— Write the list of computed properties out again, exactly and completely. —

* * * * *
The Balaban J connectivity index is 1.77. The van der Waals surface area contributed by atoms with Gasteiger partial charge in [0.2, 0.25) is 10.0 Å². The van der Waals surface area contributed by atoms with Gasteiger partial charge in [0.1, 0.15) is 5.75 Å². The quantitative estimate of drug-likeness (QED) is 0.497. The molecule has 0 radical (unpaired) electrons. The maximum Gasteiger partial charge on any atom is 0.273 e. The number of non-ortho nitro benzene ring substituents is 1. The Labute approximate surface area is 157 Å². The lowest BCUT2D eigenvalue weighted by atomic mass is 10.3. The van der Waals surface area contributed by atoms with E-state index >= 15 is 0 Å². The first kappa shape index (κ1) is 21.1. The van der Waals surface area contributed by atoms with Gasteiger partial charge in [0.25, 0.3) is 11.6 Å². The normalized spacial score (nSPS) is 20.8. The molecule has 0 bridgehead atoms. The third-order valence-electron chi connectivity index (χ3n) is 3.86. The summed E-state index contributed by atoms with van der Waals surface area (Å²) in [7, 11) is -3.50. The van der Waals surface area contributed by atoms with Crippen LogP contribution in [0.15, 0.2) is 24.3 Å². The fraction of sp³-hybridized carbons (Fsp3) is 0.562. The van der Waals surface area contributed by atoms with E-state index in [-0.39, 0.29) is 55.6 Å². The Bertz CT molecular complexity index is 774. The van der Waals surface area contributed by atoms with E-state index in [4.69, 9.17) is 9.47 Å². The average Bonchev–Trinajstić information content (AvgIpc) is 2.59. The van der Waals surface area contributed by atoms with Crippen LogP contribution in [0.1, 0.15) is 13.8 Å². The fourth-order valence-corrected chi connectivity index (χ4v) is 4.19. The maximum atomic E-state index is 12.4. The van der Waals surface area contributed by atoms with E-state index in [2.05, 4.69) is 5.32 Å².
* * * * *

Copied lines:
The Balaban J connectivity index is 1.77. The van der Waals surface area contributed by atoms with Gasteiger partial charge in [0.2, 0.25) is 10.0 Å². The van der Waals surface area contributed by atoms with Gasteiger partial charge in [0.1, 0.15) is 5.75 Å². The quantitative estimate of drug-likeness (QED) is 0.497. The molecule has 0 radical (unpaired) electrons. The maximum Gasteiger partial charge on any atom is 0.273 e. The number of non-ortho nitro benzene ring substituents is 1. The Labute approximate surface area is 157 Å². The lowest BCUT2D eigenvalue weighted by atomic mass is 10.3. The van der Waals surface area contributed by atoms with E-state index >= 15 is 0 Å². The first kappa shape index (κ1) is 21.1. The van der Waals surface area contributed by atoms with Gasteiger partial charge in [0.25, 0.3) is 11.6 Å². The normalized spacial score (nSPS) is 20.8. The molecule has 0 bridgehead atoms. The third-order valence-electron chi connectivity index (χ3n) is 3.86. The summed E-state index contributed by atoms with van der Waals surface area (Å²) in [7, 11) is -3.50. The van der Waals surface area contributed by atoms with Crippen LogP contribution in [0.15, 0.2) is 24.3 Å². The fraction of sp³-hybridized carbons (Fsp3) is 0.562. The van der Waals surface area contributed by atoms with E-state index in [-0.39, 0.29) is 55.6 Å². The Bertz CT molecular complexity index is 774. The van der Waals surface area contributed by atoms with E-state index in [4.69, 9.17) is 9.47 Å². The average Bonchev–Trinajstić information content (AvgIpc) is 2.59. The van der Waals surface area contributed by atoms with Crippen LogP contribution in [0.1, 0.15) is 13.8 Å². The fourth-order valence-corrected chi connectivity index (χ4v) is 4.19. The maximum atomic E-state index is 12.4. The van der Waals surface area contributed by atoms with E-state index in [2.05, 4.69) is 5.32 Å².